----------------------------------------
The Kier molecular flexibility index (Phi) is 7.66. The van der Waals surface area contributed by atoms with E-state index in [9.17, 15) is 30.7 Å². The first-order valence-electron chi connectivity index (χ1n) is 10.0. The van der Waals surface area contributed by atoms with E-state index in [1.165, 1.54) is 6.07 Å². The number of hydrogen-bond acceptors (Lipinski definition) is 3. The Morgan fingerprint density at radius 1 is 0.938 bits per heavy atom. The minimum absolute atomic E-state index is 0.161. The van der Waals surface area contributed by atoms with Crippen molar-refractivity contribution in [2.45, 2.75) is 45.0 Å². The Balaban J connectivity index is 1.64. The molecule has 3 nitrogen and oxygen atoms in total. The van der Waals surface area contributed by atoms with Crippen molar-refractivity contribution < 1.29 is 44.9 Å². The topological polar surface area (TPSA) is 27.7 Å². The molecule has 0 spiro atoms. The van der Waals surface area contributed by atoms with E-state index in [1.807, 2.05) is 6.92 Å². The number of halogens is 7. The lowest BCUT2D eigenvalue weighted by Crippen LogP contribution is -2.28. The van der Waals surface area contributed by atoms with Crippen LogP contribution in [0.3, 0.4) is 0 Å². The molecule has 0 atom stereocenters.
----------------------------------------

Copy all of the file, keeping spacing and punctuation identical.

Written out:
The Kier molecular flexibility index (Phi) is 7.66. The van der Waals surface area contributed by atoms with E-state index in [9.17, 15) is 30.7 Å². The first-order valence-electron chi connectivity index (χ1n) is 10.0. The van der Waals surface area contributed by atoms with E-state index in [1.165, 1.54) is 6.07 Å². The number of hydrogen-bond acceptors (Lipinski definition) is 3. The Morgan fingerprint density at radius 1 is 0.938 bits per heavy atom. The minimum absolute atomic E-state index is 0.161. The van der Waals surface area contributed by atoms with Crippen molar-refractivity contribution in [2.45, 2.75) is 45.0 Å². The Balaban J connectivity index is 1.64. The molecule has 3 nitrogen and oxygen atoms in total. The van der Waals surface area contributed by atoms with Crippen molar-refractivity contribution < 1.29 is 44.9 Å². The topological polar surface area (TPSA) is 27.7 Å². The molecule has 0 spiro atoms. The van der Waals surface area contributed by atoms with E-state index in [1.807, 2.05) is 6.92 Å². The number of halogens is 7. The lowest BCUT2D eigenvalue weighted by Crippen LogP contribution is -2.28. The van der Waals surface area contributed by atoms with Crippen LogP contribution in [0.3, 0.4) is 0 Å². The molecule has 0 atom stereocenters.